I am sure this won't be a popular take, but the best I could ever say for Pearl Jam was that they didn't drag J. Frank Wilson's Last Kiss down to the level of the rest of their music.

 

Some of the later alternative bands to come along were still okay to my ears. Bush, Live, Seven Mary Three, etc. About 1994-96 era.

 

I don't know how unpopular the Pearl Jam take is.  A lot of people seem to be down on them (Boston), but I always liked them.  Records 3-5 (Vitalogy, No Code, and Yield) were great, IMO.  I get why people think a lot of their more popular stuff off the first two records was meh.  Loved me some Pumpkins, even when they went electronica with Adore.  I liked Alice in Chains best when they went acoustic (Jar of Flies).  STP was a great band, although I found Weiland's obtuse Jim Morrison-ish lyrics annoying.  And while I acknowledge Chris Cornell's greatness, I never really liked Soundgarden much.  Too dirgy.

 

That Gin Blossoms record was great. 

 

 

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14 minutes ago, Zebra Frog said:

Realizing it's a generation thing, in the 80's I turned to Country due the crap that pop music, etc. had become. 

 

I listen to 50's, 60's, and 70's  exclusively on satellite radio now. Or, stream if from Napster.  Unless, of course, I'm listening to sports talk radio. 

 

Showing the power of nostalgia, I largely hated 80's pop as a kid living through it, but now I find a lot of those songs more appealing.  The same is true of a lot of 80's country.

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1 hour ago, Duquesne Frog said:

 

Showing the power of nostalgia, I largely hated 80's pop as a kid living through it, but now I find a lot of those songs more appealing.  The same is true of a lot of 80's country.

I loved the '80s in general when I was living them (until 1988 or so), came to hate them in my 30s and now kind of love them again. All of it, not just the music. But there was a lot of good music in the '80s that people have forgotten or at least forgotten how great it was. U2, REM, INXS, G'n'R, ZZ Top, Van Halen, Triumph, Judas Priest, Iron Maiden, AC/DC all basically peaked in the '80s. Queen had a pretty good run, especially early in the decade. Thrash metal was at it height at the time. Hip hop was actually good, Kool Moe Dee, Public Enemy, K-9 Posse, Grandmaster Flash. Luther Vandross, Keith Sweat and Al B. Sure in soul Anita Baker and Karen White. Then there was Depeche Mode, New Order and the new wave stuff. Misfits, Minor Threat, Black Flag in punk early on, with the Replacements until they went more pop. Butthole Surfers, Dead Kennedys, Dead Milkmen, the Ramones (mostly early in the decade) as well.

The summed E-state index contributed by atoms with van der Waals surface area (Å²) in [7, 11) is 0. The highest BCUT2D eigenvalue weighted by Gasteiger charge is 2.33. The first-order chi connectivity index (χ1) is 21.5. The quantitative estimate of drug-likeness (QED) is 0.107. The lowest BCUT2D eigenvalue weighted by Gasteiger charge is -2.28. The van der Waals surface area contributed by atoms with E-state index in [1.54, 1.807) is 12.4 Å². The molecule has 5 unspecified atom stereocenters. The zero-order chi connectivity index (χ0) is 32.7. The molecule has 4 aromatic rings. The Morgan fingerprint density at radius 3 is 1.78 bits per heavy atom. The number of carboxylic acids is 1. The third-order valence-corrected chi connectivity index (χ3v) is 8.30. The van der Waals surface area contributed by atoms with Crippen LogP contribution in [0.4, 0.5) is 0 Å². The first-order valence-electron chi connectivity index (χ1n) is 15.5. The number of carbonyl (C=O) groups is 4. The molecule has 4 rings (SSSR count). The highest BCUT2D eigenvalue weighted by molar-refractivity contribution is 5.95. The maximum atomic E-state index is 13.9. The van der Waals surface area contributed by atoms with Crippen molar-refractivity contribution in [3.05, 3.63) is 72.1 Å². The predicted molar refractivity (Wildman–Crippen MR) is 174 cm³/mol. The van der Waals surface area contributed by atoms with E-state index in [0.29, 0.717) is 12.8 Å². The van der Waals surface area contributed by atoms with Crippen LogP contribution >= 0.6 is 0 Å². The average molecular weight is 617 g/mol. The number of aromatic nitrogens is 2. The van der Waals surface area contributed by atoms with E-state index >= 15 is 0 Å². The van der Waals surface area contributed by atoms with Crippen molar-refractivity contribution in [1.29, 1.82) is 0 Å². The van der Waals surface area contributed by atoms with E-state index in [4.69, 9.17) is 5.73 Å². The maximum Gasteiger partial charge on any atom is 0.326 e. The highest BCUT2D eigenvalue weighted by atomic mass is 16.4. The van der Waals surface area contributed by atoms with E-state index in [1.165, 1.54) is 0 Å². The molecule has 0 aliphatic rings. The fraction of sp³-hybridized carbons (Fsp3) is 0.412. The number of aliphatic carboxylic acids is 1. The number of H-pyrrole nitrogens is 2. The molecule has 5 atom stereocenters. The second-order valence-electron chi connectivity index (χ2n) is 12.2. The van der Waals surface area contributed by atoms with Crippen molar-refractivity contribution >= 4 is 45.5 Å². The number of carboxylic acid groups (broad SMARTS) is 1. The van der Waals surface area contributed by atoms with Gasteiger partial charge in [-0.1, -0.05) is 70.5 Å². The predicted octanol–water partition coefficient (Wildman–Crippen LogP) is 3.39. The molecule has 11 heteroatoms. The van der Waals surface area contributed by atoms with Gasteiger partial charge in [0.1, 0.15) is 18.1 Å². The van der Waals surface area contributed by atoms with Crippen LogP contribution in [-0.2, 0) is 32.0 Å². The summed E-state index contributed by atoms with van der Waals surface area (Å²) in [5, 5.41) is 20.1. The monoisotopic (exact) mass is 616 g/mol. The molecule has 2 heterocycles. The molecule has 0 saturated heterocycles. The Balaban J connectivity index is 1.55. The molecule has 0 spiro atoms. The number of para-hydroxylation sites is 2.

Country kind of tanked. Really tanked big time for me after the early '80s. But there was a lot of other good stuff. What's out there now in terms of popular music doesn't even come close. 

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I think back on the 1980s and while I can think of some great moments in life, living in South Texas, the music and movies end of things only conjures a one word description; corny. I love a lot of 80s metal with Maiden, Slayer, Coroner, Megadeth, Savatage, Dio, and even the few Metallica songs I like were all from the 1980s. For hard rock, AC/DC and GnR were definitely at their peaks in the decade. ZZ Pop was a major downgrade from the 1970s Top to me. Sabbath was a joke without Ozzy. Ozzy was a joke without Sabbath. Alice Cooper wasn't the same Alice as 1970s Alice, even if I liked a couple of his 80s songs. Same can be said for Aerosmith.

 

Country wasn't anything special to me at the time, and so I didn't pay it much mind, other than remembering a lot of George Strait being played on the radio. I also remember Alabama's If You're Gonna Play in Texas seeing a lot of play. I remember more traditional stuff being played by family than the 80s stuff. Hank, Conway Twitty, Cash. Even more 70s stuff, both mainstream and outlaw.

 

As far as rap goes; Straight Outta Compton. Nothing else needs to be said other than it made the genre legitimate to me.

 

The new wave, pop and synth stuff was something I never really got back then, exception being Billy Idol. I find some of the genres catchy and okay these days, but still more of a guilty pleasure or something to be taken only in small doses. And still very corny.

 

This statement will probably get my Native Texan card revoked, as well as being incapable of saying that I love the blues, but here goes... I hated SRV in the 1980s. Today, I still don't think he was the best Texan blues musician, but I have grown to appreciate and like some of his stuff. (At least not when he is covering Jimi. Hendrix was all emotion, filled with sloppy play and errors. SRV was too technically sound and proficient to pull off, in my opinion.)